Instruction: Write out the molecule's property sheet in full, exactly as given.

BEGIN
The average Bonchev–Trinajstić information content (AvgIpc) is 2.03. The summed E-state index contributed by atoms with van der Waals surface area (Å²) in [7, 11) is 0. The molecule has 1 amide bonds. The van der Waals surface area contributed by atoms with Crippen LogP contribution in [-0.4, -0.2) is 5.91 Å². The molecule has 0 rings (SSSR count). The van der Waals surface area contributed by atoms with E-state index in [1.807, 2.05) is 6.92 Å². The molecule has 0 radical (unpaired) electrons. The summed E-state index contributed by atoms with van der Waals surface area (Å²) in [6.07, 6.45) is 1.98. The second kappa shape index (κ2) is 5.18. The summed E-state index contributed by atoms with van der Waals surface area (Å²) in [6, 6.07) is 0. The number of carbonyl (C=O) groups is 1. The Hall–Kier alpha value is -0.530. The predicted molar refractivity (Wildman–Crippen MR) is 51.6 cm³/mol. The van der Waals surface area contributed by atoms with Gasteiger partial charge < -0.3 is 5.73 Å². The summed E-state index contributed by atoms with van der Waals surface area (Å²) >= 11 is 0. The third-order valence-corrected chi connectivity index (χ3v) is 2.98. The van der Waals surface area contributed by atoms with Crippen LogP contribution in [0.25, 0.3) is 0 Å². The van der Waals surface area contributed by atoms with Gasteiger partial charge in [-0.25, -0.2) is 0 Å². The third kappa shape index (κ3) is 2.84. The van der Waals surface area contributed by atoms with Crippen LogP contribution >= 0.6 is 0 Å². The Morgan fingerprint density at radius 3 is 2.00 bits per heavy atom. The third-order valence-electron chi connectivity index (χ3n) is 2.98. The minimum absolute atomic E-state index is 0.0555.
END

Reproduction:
The average Bonchev–Trinajstić information content (AvgIpc) is 2.03. The summed E-state index contributed by atoms with van der Waals surface area (Å²) in [7, 11) is 0. The molecule has 1 amide bonds. The van der Waals surface area contributed by atoms with Crippen LogP contribution in [-0.4, -0.2) is 5.91 Å². The molecule has 0 rings (SSSR count). The van der Waals surface area contributed by atoms with E-state index in [1.807, 2.05) is 6.92 Å². The molecule has 0 radical (unpaired) electrons. The summed E-state index contributed by atoms with van der Waals surface area (Å²) in [6.07, 6.45) is 1.98. The second kappa shape index (κ2) is 5.18. The summed E-state index contributed by atoms with van der Waals surface area (Å²) in [6, 6.07) is 0. The number of carbonyl (C=O) groups is 1. The Hall–Kier alpha value is -0.530. The predicted molar refractivity (Wildman–Crippen MR) is 51.6 cm³/mol. The van der Waals surface area contributed by atoms with Gasteiger partial charge < -0.3 is 5.73 Å². The summed E-state index contributed by atoms with van der Waals surface area (Å²) >= 11 is 0. The third-order valence-corrected chi connectivity index (χ3v) is 2.98. The van der Waals surface area contributed by atoms with Crippen LogP contribution in [0.25, 0.3) is 0 Å². The van der Waals surface area contributed by atoms with Gasteiger partial charge in [-0.25, -0.2) is 0 Å². The third kappa shape index (κ3) is 2.84. The van der Waals surface area contributed by atoms with Crippen LogP contribution >= 0.6 is 0 Å². The Morgan fingerprint density at radius 3 is 2.00 bits per heavy atom. The third-order valence-electron chi connectivity index (χ3n) is 2.98. The minimum absolute atomic E-state index is 0.0555.